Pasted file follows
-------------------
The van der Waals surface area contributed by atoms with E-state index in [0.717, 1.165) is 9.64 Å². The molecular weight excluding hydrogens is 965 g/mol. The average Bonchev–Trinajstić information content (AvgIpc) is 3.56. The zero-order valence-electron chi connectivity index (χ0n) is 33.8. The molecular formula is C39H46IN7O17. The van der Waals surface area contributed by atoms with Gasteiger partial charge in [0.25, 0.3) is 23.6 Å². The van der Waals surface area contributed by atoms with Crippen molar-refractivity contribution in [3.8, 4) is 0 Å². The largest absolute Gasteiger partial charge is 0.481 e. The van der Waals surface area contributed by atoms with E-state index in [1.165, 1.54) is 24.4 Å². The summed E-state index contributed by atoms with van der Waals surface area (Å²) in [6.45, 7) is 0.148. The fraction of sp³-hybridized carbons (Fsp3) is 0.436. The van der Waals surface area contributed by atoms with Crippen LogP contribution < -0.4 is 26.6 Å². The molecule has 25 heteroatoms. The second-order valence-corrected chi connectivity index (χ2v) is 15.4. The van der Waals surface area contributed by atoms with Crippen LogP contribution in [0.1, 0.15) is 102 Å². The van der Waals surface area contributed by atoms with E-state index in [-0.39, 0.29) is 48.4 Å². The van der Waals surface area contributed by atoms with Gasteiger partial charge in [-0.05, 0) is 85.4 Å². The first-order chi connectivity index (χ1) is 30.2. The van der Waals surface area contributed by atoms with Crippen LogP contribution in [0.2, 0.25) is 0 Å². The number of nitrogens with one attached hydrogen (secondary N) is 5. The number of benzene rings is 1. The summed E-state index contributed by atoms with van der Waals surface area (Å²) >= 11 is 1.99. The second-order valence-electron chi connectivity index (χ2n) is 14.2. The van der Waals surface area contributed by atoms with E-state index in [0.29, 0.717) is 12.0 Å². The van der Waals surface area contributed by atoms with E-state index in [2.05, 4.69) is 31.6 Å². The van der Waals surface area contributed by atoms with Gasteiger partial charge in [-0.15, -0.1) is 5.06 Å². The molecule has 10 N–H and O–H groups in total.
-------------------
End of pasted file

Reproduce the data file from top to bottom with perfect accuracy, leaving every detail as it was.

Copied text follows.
The van der Waals surface area contributed by atoms with E-state index in [0.717, 1.165) is 9.64 Å². The molecular weight excluding hydrogens is 965 g/mol. The average Bonchev–Trinajstić information content (AvgIpc) is 3.56. The zero-order valence-electron chi connectivity index (χ0n) is 33.8. The molecular formula is C39H46IN7O17. The van der Waals surface area contributed by atoms with Gasteiger partial charge in [0.25, 0.3) is 23.6 Å². The van der Waals surface area contributed by atoms with Crippen molar-refractivity contribution in [3.8, 4) is 0 Å². The largest absolute Gasteiger partial charge is 0.481 e. The van der Waals surface area contributed by atoms with E-state index in [1.165, 1.54) is 24.4 Å². The summed E-state index contributed by atoms with van der Waals surface area (Å²) in [6.45, 7) is 0.148. The fraction of sp³-hybridized carbons (Fsp3) is 0.436. The van der Waals surface area contributed by atoms with Crippen LogP contribution < -0.4 is 26.6 Å². The molecule has 25 heteroatoms. The second-order valence-corrected chi connectivity index (χ2v) is 15.4. The van der Waals surface area contributed by atoms with Crippen LogP contribution in [0.1, 0.15) is 102 Å². The van der Waals surface area contributed by atoms with E-state index in [-0.39, 0.29) is 48.4 Å². The van der Waals surface area contributed by atoms with Gasteiger partial charge in [-0.05, 0) is 85.4 Å². The first-order chi connectivity index (χ1) is 30.2. The van der Waals surface area contributed by atoms with Crippen LogP contribution in [0.2, 0.25) is 0 Å². The number of nitrogens with one attached hydrogen (secondary N) is 5. The number of benzene rings is 1. The summed E-state index contributed by atoms with van der Waals surface area (Å²) >= 11 is 1.99. The second-order valence-electron chi connectivity index (χ2n) is 14.2. The van der Waals surface area contributed by atoms with E-state index in [0.29, 0.717) is 12.0 Å². The van der Waals surface area contributed by atoms with E-state index in [2.05, 4.69) is 31.6 Å². The van der Waals surface area contributed by atoms with Gasteiger partial charge in [-0.15, -0.1) is 5.06 Å². The molecule has 10 N–H and O–H groups in total.